nep-exp New Economics Papers
on Experimental Economics
Issue of 2008‒08‒31
six papers chosen by
Daniel Houser
George Mason University

  1. Individual Laboratory-Measured Discount Rates Predict Field Behavior By Christopher F. Chabris; David Laibson; Carrie L. Morris; Jonathon P. Schuldt; Dmitry Taubinsky
  2. On Reputation: A Microfoundation of Contract Enforcement and Price Rigidity By Fehr, Ernst; Brown, Martin; Zehnder, Christian
  3. Getting Past No: Gender and the Propensity to Persist in Negotiation By Bowles, Hannah Riley; Flynn, Francis J.
  4. The Impact of Social Comparisons on Reciprocity By Gächter, Simon; Nosenzo, Daniele; Sefton, Martin
  5. Recalling Mixed Emotions By Aaker, Jennifer L.; Drolet, Aimee L.; Griffin, Dale
  6. Powerful Women: Does Exposure Reduce Bias? By Beaman, Lori; Chattopadhyay, Raghebendra; Duflo, Esther; Pande, Rohini; Topalova, Petia

  1. By: Christopher F. Chabris; David Laibson; Carrie L. Morris; Jonathon P. Schuldt; Dmitry Taubinsky
    Abstract: We estimate discount rates of 555 subjects using a laboratory task and find that these individual discount rates predict inter-individual variation in field behaviors (e.g., exercise, BMI, smoking). The correlation between the discount rate and each field behavior is small: none exceeds 0.28 and many are near 0. However, the discount rate has at least as much predictive power as any variable in our dataset (e.g., sex, age, education). The correlation between the discount rate and field behavior rises when field behaviors are aggregated: these correlations range from 0.09-0.38. We present a model that explains why specific intertemporal choice behaviors are only weakly correlated with discount rates, even though discount rates robustly predict aggregates of intertemporal decisions.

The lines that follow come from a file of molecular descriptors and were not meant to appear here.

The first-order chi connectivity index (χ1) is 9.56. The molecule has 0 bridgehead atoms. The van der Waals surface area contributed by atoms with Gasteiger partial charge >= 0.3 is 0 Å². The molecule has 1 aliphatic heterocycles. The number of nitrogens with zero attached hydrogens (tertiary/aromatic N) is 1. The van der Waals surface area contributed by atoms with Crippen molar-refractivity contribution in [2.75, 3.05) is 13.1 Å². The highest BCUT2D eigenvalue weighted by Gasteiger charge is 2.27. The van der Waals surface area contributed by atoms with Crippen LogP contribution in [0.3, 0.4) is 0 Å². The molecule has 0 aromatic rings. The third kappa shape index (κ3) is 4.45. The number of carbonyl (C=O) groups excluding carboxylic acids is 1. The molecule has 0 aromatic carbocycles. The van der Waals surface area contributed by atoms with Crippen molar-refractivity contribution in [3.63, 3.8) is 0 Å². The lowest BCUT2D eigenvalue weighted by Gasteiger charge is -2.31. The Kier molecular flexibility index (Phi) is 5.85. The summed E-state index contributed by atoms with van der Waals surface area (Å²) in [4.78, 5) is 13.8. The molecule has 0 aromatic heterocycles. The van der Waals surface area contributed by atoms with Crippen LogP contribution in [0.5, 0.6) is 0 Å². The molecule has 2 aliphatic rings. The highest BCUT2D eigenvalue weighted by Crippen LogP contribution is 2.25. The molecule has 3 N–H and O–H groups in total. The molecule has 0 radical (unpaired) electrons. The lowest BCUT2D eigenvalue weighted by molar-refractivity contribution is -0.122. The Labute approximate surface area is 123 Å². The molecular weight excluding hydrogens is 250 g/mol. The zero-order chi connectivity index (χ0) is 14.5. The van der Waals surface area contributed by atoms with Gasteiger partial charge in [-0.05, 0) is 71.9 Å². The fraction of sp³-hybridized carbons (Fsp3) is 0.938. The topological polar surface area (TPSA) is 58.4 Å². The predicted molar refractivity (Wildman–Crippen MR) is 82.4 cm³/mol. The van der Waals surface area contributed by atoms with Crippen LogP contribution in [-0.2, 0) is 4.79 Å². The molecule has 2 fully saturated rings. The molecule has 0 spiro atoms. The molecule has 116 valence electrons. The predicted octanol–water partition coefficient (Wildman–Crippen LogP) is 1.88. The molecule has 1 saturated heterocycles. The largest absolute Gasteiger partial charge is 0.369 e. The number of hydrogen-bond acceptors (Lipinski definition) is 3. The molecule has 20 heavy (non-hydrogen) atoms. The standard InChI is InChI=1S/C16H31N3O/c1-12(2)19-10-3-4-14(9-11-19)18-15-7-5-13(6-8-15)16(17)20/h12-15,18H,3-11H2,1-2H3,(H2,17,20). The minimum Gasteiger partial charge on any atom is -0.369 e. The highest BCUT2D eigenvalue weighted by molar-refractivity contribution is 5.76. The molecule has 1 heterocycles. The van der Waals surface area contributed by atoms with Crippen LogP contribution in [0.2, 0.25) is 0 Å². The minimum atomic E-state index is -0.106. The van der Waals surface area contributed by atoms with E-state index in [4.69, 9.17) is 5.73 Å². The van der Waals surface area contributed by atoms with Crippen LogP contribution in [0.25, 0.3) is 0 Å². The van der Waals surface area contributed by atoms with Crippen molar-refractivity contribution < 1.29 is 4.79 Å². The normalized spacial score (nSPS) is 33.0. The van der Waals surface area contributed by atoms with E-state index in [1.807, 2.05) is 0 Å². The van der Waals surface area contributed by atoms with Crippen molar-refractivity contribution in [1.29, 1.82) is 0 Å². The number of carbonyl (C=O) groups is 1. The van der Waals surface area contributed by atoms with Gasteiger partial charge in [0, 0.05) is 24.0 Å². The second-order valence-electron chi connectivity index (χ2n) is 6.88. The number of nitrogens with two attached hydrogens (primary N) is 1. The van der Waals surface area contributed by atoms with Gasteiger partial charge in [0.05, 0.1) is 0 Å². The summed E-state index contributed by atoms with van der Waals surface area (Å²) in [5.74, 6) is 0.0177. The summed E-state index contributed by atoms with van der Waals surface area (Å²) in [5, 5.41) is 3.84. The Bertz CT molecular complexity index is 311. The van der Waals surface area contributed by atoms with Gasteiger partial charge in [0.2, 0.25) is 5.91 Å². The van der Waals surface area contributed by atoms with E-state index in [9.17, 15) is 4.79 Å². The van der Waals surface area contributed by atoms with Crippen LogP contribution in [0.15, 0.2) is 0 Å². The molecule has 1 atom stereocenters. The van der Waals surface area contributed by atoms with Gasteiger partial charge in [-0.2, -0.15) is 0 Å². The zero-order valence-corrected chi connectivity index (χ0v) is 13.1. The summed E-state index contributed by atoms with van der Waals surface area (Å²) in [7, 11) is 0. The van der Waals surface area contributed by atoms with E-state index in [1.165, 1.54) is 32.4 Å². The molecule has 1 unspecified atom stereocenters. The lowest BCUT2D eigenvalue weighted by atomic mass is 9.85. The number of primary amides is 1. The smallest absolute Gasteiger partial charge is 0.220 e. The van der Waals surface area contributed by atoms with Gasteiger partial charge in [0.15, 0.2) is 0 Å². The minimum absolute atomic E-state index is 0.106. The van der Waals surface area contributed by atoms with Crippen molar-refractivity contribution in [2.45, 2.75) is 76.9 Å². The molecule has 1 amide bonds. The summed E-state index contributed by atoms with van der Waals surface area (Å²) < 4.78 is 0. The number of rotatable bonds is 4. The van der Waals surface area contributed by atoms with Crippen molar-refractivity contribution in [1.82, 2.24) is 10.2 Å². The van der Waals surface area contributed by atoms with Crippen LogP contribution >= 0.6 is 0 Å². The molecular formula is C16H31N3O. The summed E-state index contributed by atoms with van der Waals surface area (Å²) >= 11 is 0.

JEL: C91 D9 I1
    Date: 2008–08
  2. By: Fehr, Ernst (University of Zurich); Brown, Martin (Swiss National Bank); Zehnder, Christian (University of Zurich)
    Abstract: We study the impact of reputational incentives in markets characterized by moral hazard problems. Social preferences have been shown to enhance contract enforcement in these markets, while at the same time generating considerable wage and price rigidity. Reputation powerfully amplifies the positive effects of social preferences on contract enforcement by increasing contract efficiency substantially. This effect is, however, associated with a considerable bilateralisation of market interactions, suggesting that it may aggravate price rigidities. Surprisingly, reputation in fact weakens the wage and price rigidities arising from social preferences. Thus, in markets characterized by moral hazard, reputational incentives unambiguously increase mutually beneficial exchanges, reduce rents, and render markets more responsive to supply and demand shocks.
    Keywords: wage rigidity, price rigidity, relational contracts, reciprocity, reputation
    JEL: D82 J3 J41 E24 C9
    Date: 2008–08
  3. By: Bowles, Hannah Riley (Harvard U); Flynn, Francis J. (Stanford U)
    Abstract: Gender stereotypes suggest that men will persist more in negotiation than women, particularly in mixed-gender pairs. In contrast, a gender-in-context perspective suggests that women will vary their persistence behavior more than men and become more rather than less persistent in mixed-gender pairs in order to resist male dominance in negotiation. Results of three studies support the gender-in-context perspective, showing that women vary the degree and quality of their persistence behavior more than men depending on their counterpart’s gender. Women became more persistent with male than female negotiating counterparts (Studies 1-3). Consistent with the proposition that women persist more with men than women out of resistance to stereotypical male dominance in negotiation, women relied on characteristically low-status forms of influence (more indirect than direct) when persisting with men but not women (Study 3) and women’s extra persistence with male counterparts helped them reduce the gender gap in negotiation performance (Study 3).
    Date: 2007–12